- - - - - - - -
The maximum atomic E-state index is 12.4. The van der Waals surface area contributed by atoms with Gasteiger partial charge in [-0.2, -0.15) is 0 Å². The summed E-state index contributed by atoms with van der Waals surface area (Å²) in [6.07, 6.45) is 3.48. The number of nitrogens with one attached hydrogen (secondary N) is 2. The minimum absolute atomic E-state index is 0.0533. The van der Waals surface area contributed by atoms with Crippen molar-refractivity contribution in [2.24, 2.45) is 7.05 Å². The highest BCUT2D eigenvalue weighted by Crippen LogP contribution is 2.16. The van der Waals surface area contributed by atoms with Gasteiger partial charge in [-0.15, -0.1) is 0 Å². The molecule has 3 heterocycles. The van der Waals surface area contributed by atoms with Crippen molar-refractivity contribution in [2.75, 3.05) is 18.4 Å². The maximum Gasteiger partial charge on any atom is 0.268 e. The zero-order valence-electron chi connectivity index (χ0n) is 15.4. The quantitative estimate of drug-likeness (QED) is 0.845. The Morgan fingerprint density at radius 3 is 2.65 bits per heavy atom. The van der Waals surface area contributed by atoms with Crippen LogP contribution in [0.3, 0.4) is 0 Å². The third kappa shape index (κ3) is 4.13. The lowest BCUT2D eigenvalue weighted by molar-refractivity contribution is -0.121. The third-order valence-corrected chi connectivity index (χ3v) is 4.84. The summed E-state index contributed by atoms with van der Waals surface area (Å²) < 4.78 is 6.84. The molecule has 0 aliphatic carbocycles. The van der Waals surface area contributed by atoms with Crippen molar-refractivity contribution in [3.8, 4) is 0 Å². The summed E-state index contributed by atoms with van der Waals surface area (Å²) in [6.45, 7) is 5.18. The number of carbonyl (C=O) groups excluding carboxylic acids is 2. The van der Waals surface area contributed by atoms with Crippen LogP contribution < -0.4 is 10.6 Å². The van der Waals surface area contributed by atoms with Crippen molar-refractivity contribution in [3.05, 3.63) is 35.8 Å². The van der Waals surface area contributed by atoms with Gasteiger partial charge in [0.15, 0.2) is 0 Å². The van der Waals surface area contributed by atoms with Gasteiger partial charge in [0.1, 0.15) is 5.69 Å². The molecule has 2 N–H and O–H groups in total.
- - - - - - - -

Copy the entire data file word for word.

The maximum atomic E-state index is 12.4. The van der Waals surface area contributed by atoms with Gasteiger partial charge in [-0.2, -0.15) is 0 Å². The summed E-state index contributed by atoms with van der Waals surface area (Å²) in [6.07, 6.45) is 3.48. The number of nitrogens with one attached hydrogen (secondary N) is 2. The minimum absolute atomic E-state index is 0.0533. The van der Waals surface area contributed by atoms with Crippen molar-refractivity contribution in [2.24, 2.45) is 7.05 Å². The highest BCUT2D eigenvalue weighted by Crippen LogP contribution is 2.16. The van der Waals surface area contributed by atoms with Gasteiger partial charge in [-0.15, -0.1) is 0 Å². The molecule has 3 heterocycles. The van der Waals surface area contributed by atoms with Crippen molar-refractivity contribution in [2.75, 3.05) is 18.4 Å². The maximum Gasteiger partial charge on any atom is 0.268 e. The zero-order valence-electron chi connectivity index (χ0n) is 15.4. The quantitative estimate of drug-likeness (QED) is 0.845. The Morgan fingerprint density at radius 3 is 2.65 bits per heavy atom. The van der Waals surface area contributed by atoms with Crippen LogP contribution in [0.3, 0.4) is 0 Å². The third kappa shape index (κ3) is 4.13. The lowest BCUT2D eigenvalue weighted by molar-refractivity contribution is -0.121. The third-order valence-corrected chi connectivity index (χ3v) is 4.84. The summed E-state index contributed by atoms with van der Waals surface area (Å²) < 4.78 is 6.84. The molecule has 0 aliphatic carbocycles. The van der Waals surface area contributed by atoms with Crippen molar-refractivity contribution in [3.8, 4) is 0 Å². The summed E-state index contributed by atoms with van der Waals surface area (Å²) in [6.45, 7) is 5.18. The number of carbonyl (C=O) groups excluding carboxylic acids is 2. The van der Waals surface area contributed by atoms with Crippen LogP contribution < -0.4 is 10.6 Å². The van der Waals surface area contributed by atoms with Crippen molar-refractivity contribution in [3.05, 3.63) is 35.8 Å². The van der Waals surface area contributed by atoms with Gasteiger partial charge in [0.15, 0.2) is 0 Å². The van der Waals surface area contributed by atoms with Gasteiger partial charge in [0.1, 0.15) is 5.69 Å². The molecule has 2 N–H and O–H groups in total.